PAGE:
(CN) — Oil from a decaying tanker in the Red Sea must be removed immediately to prevent an environmental disaster four times the size of the 1989 Exxon Valdez spill in Alaska, a team of international scientists warned Tuesday.
In a policy brief published in the journal Frontiers in Marine Science, researchers explained the tanker Safer is an abandoned storage and offloading vessel containing 1.15 million barrels of crude oil that is already seeping into the seawater inlet between Africa and Asia.
Access to the ship is controlled by Yemen’s Houthis, who are embroiled in that country’s civil war, which has killed more than 100,000 people and has triggered the world’s worst humanitarian crisis, according to the United Nations.
Scientists warn that the Red Sea’s warm-water coral reefs are endangered without swift intervention, to say nothing of the millions of people who rely on the water’s fish to feed themselves.
“The time is now to prevent a potential devastation to the region’s waters and the livelihoods and health of millions of people living in half a dozen countries along the Red Sea’s coast,” said Karine Kleinhaus, an associate professor of the School of Marine and Atmospheric Sciences at Stony Brook University, in a release.
“If a spill from the Safer is allowed to occur, the oil would spread via ocean currents to devastate a global ocean resource, as the coral reefs of the northern Red Sea and Gulf of Aqaba are projected to be among the last reef ecosystems in the world to survive the coming decades,” she said.
The urgent policy brief, “A Closing Window of Opportunity to Save a Unique Marine Ecosystem,” comes weeks after The New York Times reported that the Houthis have agreed to allow a U.N. team to repair the vessel.
The northern Red Sea’s coral reefs are unique because they survive in much warmer waters than current ocean temperatures, which are too high for most coral to tolerate. In contrast, over half of Australia’s Great Barrier Reef has degraded from marine heat waves caused by climate change.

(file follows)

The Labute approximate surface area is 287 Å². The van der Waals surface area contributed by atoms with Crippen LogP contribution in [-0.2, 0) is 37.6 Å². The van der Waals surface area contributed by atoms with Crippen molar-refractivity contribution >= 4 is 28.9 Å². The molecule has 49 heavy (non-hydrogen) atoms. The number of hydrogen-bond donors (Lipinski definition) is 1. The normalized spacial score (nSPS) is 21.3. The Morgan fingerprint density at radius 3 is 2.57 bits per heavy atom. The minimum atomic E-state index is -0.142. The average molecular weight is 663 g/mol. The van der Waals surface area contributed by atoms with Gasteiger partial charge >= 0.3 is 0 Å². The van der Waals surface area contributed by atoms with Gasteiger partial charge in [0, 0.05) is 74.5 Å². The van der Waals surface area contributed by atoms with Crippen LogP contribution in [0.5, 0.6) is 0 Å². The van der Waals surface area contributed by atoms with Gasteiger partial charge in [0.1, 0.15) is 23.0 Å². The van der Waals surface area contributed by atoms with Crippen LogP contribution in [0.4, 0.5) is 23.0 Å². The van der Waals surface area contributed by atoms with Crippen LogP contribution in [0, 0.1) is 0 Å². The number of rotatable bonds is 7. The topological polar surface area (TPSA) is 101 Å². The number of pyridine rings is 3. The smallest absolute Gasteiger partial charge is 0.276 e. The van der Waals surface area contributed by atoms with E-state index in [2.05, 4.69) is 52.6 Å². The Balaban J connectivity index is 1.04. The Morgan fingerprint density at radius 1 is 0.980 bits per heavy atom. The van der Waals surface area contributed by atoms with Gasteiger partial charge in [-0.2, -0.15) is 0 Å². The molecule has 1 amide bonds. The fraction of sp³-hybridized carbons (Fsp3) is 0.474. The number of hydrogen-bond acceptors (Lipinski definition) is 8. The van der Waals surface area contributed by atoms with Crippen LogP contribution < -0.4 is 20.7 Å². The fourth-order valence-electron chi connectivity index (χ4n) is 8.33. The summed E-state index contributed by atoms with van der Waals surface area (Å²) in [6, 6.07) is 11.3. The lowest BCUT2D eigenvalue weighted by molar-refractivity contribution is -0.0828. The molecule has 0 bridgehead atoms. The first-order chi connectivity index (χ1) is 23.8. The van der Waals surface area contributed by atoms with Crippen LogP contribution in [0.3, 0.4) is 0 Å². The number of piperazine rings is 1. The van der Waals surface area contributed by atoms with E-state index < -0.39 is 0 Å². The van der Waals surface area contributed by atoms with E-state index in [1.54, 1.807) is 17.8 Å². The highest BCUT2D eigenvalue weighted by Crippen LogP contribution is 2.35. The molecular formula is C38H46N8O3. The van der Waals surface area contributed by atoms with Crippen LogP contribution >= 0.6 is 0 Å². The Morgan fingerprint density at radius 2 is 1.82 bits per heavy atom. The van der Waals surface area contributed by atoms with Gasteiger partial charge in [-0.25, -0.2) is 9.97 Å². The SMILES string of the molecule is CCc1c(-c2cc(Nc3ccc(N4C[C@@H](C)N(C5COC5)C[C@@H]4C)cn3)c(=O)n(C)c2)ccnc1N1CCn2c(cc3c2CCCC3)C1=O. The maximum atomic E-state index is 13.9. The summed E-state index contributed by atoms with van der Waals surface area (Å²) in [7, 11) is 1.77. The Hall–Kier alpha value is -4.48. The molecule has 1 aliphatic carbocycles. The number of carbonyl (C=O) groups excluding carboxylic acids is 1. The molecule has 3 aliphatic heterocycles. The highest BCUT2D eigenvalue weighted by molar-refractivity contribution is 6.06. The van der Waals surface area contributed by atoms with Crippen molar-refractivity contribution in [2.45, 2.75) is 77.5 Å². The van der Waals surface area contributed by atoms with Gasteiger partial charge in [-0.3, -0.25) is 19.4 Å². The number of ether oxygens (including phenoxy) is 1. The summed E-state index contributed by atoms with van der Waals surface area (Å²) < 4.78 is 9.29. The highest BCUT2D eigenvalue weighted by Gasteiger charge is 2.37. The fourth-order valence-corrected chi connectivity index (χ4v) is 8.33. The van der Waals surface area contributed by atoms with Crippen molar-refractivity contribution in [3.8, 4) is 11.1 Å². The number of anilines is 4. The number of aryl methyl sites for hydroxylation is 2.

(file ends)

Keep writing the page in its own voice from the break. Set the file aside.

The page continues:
Originally a Japanese oil tanker, the 45-year-old Safer has been under control of the Houthis since 2015, after which her structural condition “deteriorated significantly,” according to Wikipedia.
In May 2020, seawater breached the engine compartment of the tanker, causing oil spots to appear next to the vessel.
Kleinhaus’ policy brief includes a computer model of how the oil would disperse if the hull is breached during winter, which will spread the crude much farther than a summer breach due to the typical winter currents in that region of the Red Sea.
Despite signs of structural deterioration, access to the tanker has been blocked by the Houthis — prompting dire warnings from the international community.
“Emergent action must be taken by the U.N. and its International Maritime Organization to address the threat of the Safer, despite political tensions, as a spill will have disastrous environmental and humanitarian consequences, especially if it occurs during winter,” the team of scientists warn.
“With millions of barrels of oil, a day passing through the Red Sea, a regional strategy must be drafted for leak prevention and containment that is specific to the Red Sea’s unique ecosystems, unusual water currents, and political landscape.”